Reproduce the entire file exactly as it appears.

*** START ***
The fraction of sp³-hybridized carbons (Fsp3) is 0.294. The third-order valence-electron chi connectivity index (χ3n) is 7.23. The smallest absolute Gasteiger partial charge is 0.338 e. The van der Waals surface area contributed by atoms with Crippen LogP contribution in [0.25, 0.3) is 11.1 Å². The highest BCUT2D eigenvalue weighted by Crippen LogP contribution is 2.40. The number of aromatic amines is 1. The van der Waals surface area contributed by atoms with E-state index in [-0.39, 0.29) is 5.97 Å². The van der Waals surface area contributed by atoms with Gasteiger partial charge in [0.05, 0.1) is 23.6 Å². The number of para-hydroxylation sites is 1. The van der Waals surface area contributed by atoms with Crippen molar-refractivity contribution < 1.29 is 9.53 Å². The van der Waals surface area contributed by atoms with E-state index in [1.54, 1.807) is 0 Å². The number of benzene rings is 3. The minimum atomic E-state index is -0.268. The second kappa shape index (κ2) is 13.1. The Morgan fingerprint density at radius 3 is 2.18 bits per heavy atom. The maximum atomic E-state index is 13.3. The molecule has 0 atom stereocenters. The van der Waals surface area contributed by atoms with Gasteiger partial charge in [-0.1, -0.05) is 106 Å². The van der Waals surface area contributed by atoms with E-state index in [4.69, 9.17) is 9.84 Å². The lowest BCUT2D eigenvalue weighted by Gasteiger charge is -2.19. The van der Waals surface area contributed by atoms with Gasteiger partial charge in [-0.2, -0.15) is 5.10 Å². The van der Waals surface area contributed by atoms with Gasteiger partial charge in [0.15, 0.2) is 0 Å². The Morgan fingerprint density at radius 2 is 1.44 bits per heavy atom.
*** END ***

The fraction of sp³-hybridized carbons (Fsp3) is 0.294. The third-order valence-electron chi connectivity index (χ3n) is 7.23. The smallest absolute Gasteiger partial charge is 0.338 e. The van der Waals surface area contributed by atoms with Crippen LogP contribution in [0.25, 0.3) is 11.1 Å². The highest BCUT2D eigenvalue weighted by Crippen LogP contribution is 2.40. The number of aromatic amines is 1. The van der Waals surface area contributed by atoms with E-state index in [-0.39, 0.29) is 5.97 Å². The van der Waals surface area contributed by atoms with Gasteiger partial charge in [0.05, 0.1) is 23.6 Å². The number of para-hydroxylation sites is 1. The van der Waals surface area contributed by atoms with Crippen molar-refractivity contribution < 1.29 is 9.53 Å². The van der Waals surface area contributed by atoms with E-state index in [1.54, 1.807) is 0 Å². The number of benzene rings is 3. The minimum atomic E-state index is -0.268. The second kappa shape index (κ2) is 13.1. The Morgan fingerprint density at radius 3 is 2.18 bits per heavy atom. The maximum atomic E-state index is 13.3. The molecule has 0 atom stereocenters. The van der Waals surface area contributed by atoms with Gasteiger partial charge in [-0.1, -0.05) is 106 Å². The van der Waals surface area contributed by atoms with E-state index in [4.69, 9.17) is 9.84 Å². The lowest BCUT2D eigenvalue weighted by Gasteiger charge is -2.19. The van der Waals surface area contributed by atoms with Gasteiger partial charge in [-0.2, -0.15) is 5.10 Å². The van der Waals surface area contributed by atoms with Gasteiger partial charge in [0.15, 0.2) is 0 Å². The Morgan fingerprint density at radius 2 is 1.44 bits per heavy atom.